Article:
Clippers deserve high marks for nabbing John Wall

John Wall, LA Clippers Mandatory Credit: Rhona Wise-USA TODAY Sports
John Wall, LA Clippers Mandatory Credit: Rhona Wise-USA TODAY Sports /

Although the LA Clippers are bereft of any NBA titles, the franchise wholeheartedly believes that they are firmly entrenched in the championship picture. Last season, even with Kawhi Leonard missing the entire year with a torn ACL, and despite Paul George missing 51 games with torn ligaments in his right elbow, LA fought tooth and nail on a nightly basis, resulting in 42 victories.

A seething Clippers team watched from the sidelines as the postseason ensued without them taking part. But, regardless of their injury-riddled year, LA is pushing all the right buttons to ensure the 2022-23 season is a memorable one. In addition to a fully fit roster next year, the Clippers have officially snagged what could be the final piece of a championship puzzle in John Wall.

A listless and frustrated Wall took in the sites from his palatial estate as he was unable to compete for the entirety of the 2021-22 league year. With the Houston Rockets placing a priority on the development of their younger talent, Wall was essentially the odd man out.

Though his bank account was fattened considerably, Wall longed to play. Now, with the former five-time All-Star reaching a buyout with Houston and inking a two-year deal, worth $13.2 million with the LA Clippers, he’ll officially return to the court as a full-time player.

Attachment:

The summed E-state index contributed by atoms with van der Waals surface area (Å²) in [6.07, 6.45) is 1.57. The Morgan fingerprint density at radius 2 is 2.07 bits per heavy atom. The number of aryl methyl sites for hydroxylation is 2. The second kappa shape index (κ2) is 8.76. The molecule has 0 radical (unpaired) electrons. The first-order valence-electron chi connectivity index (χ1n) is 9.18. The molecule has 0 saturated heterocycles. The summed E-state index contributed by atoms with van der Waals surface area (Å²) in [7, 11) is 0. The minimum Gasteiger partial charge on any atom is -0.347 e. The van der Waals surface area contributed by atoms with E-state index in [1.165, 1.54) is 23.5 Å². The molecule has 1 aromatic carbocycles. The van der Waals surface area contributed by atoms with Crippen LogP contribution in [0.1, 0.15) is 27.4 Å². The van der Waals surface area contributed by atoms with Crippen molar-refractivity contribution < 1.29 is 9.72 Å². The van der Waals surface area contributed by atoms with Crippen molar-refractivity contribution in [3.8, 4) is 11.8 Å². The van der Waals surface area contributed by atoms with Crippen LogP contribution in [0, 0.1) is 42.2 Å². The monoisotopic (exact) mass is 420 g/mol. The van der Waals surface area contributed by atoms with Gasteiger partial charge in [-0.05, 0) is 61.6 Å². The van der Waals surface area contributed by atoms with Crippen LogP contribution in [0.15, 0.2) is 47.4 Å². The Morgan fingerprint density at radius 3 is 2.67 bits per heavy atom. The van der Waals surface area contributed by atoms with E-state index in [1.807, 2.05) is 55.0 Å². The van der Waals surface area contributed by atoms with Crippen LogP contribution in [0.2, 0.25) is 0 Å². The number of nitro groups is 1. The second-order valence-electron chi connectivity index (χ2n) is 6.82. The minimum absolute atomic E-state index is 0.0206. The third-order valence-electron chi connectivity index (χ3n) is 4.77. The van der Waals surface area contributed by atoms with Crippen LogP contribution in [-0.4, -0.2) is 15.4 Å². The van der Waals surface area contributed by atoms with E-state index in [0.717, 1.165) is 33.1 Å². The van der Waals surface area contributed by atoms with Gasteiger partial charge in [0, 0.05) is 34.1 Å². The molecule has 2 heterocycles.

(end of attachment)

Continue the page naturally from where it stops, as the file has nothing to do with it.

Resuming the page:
What does John Wall bring to the Clippers and how will he improve them?

At his best, Wall was a franchise star, a role he proudly embraced during his time as a Washington Wizard. While stellar regular season records and deep playoff runs seldom occurred, Wall had established himself as one of the premier point guards in the entire association.

In nine seasons donning a Wizards uniform, Wall averaged 19.1 points, 9.1 assists, and 1.7 steals while being named to five All-Star Games. At this point, his normally blurring speed might be a tad bit slower and his high flying finishes around the rim may have transformed to more basic layups, still, Wall has shown to be a game changer, even with several catastrophic injuries robbing him of athletic prime.

During the 2020-21 season, before Wall and the Houston Rockets were unable to see eye-to-eye, the former All-NBA guard waltzed onto the court in 40 games and left his mark on the lackluster franchise. Wall would go on to average 20.6 points and 6.9 assists a night.

As Clipper Nation begins salivating over his soon-to-be exploits in the white, red, and blue, they’ll benefit enormously from his presence. This past season, with Reggie Jackson mostly running the show, the talented yet vagarious point guard struggled with upping the tempo as the Clippers finished 25th in the league in pace.

Coach Ty Lue will empower Wall to snag the ball off the rim, push it ahead, and either finish at the rim or find open teammates. More importantly, outside of his soon-to-be offensive contributions, LA should benefit from Wall on the defensive end as well.

After making an All-NBA team during the 2014-15 season, Wall has averaged 1.7 steals per game and has racked up 23.6 defensive win shares during his career.

In terms of how we see Wall’s impact on the Clippers overall and their grade for nabbing him in free agency, until Wall proves that his best days are behind, the franchise deserves high marks for getting their hands on a player who’s still more than capable of pouring in All-Star level production.

Grade: B+

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